Help Us Model Predicted Mail Return Rates by Participating in the Census Challenge

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Written by: Tom Mesenbourg, Acting Director

We could not produce statistics about our nation’s people, places and economy without your help. Your participation in our surveys gives us the information that tells us how we are doing as a nation. And in turn, we are able to paint a portrait of not only our nation, but your community.

census challenge

Your participation is vital to the data we collect. But we also know you have a lot of great ideas to make us a better, more efficient agency that will continue to produce high-quality statistics.

We want to tap into those great ideas and have created the first Census challenge—to find a better way to predict mail return rates for small geographic areas, like neighborhoods, based on their demographic and socioeconomic characteristics.  This prize competition is authorized under Section 105 of the America COMPETES Reauthorization Act of 2011, Public Law 111-358 (2011).

The 2010 Census achieved a return rate of 79.3 percent, which was the rate of returned forms for all occupied housing units. However, census and survey return rates vary considerably across geographic areas. For example, 2010 Census mail-form return rates ranged across states from a high of 82 percent to a low of 65 percent, with even more variation at the neighborhood or census tract level. The Census Return Rate Challenge asks participants to model these variations using predictive variables found in the updated Census Planning Database which includes information from both the 2010 Census and the American Community Survey.

During the 2010 Census, the Census Bureau saved about $85 million in operational costs for every percentage point increase in the nation’s participation rate by mail. A postage paid envelope cost taxpayers 42 cents, compared to $57 for an enumerator to visit the household. The winning model will help us develop more efficient and effective data collection strategies for both our ongoing household surveys and the 2020 Census.

We are posting the challenge on <www.kaggle.com>, an online platform for predictive modeling competitions. Already, there are 86 teams, 98 participants and 533 entries, allowing us to crowdsource the best solution for how to tackle this challenge.

There is still time to participate. The challenge ends Nov. 1, 2012. Not only do participants get to challenge themselves, they could be rewarded for it. A total of $25,000 in prize money will be awarded for the best submissions.

This challenge is just one way the Census Bureau is changing how we do business, allowing you to be an engine of innovation. I am excited about the initiatives we currently have underway that promise to transform our methods, processes, and products and I hope you will help us, by entering the competition today.

For more information, please visit the Federal Register Notice and Census Bureau Research site.

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5 Responses to Help Us Model Predicted Mail Return Rates by Participating in the Census Challenge

  1. Mary T Small says:

    Explain difference in cost to all and how it effects their community”payback” if they are not counted.

    Set up volunteer captains by block, by building or whatever geography is logical for encouraging participation.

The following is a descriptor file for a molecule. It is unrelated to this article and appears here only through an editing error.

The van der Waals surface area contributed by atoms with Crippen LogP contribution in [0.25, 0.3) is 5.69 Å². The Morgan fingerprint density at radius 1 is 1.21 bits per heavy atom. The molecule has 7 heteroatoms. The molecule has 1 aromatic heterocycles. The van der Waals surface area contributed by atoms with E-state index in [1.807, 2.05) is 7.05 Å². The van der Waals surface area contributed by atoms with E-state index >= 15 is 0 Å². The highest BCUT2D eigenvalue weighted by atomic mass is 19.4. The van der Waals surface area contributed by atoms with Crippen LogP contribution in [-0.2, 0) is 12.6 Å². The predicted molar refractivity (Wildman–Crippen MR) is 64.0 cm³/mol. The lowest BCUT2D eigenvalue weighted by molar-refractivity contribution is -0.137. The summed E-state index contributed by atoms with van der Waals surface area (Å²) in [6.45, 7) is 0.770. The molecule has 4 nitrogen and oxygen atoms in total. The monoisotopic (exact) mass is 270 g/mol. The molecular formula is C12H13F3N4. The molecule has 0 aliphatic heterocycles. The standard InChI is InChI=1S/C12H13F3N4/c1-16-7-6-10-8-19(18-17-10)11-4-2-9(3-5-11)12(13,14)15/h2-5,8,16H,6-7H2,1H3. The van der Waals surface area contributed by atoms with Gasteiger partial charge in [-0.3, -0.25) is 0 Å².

2. Zachary Johnson says:

    This is a great effort and need! Is it possible to tie completion of your survey to signing onto our personal computer ISPs? You could allow 3-4 sign-ons to be completed with a pop-up message, before the 4th or 5th would require completion of the form prior to allowing full ISP connection to do other activities.

    Similarly tieing census completion to receipt of unemployment, welfare benefits, incorporation or renewal, filing of IRS taxes and payments should get you much closer to your goal.

  3. Dody Adkins-Perry says:

    I’m not entering this competition but I have one important observation, that cost the Town of Bourne, MA enough population to put it under 20,000 in 2010 whereas the Town census has found >20,000 for several years now. The Post Office does not deliver mail to many physical addresses in Bourne. Those households have to have PO boxes and there is no way the Census can mail to their physical address. End runs around this problem were attempted for 2010 but relied on voluntary pickup of census forms. I don’t know the solution to this but it is a big problem.

  4. Rita Guldswog (2010 Census Worker) says:

    Census by mail not only would cost less, it would prove to be more accurate. My team worked hard during the 2010 census and visited EVERY location assigned to them.l When the work was complete, we heard that there were teams that utilized internet information to complete their forms. Therefore the overall census could not have been “completely accurate”.

    Suggestion: Mail census forms to everyone possible. For those who cannot be reached by mail, establish a “census assistance location” that individuals can go to to complete their forms. This would require significantly less people in each community to assist and oversee submission. Tie the census to receipt of welfare, social security, etc. and the people will make sure they complete and submit their information. For those not on government assistance, tie completion/submission to filing income tax.

    I was grateful for the opportunity to participate in the 2010 census, but know firsthand the cost of that endeavor.

  5. David Lewis says:

    Use county tax records to identify all country property addresses.

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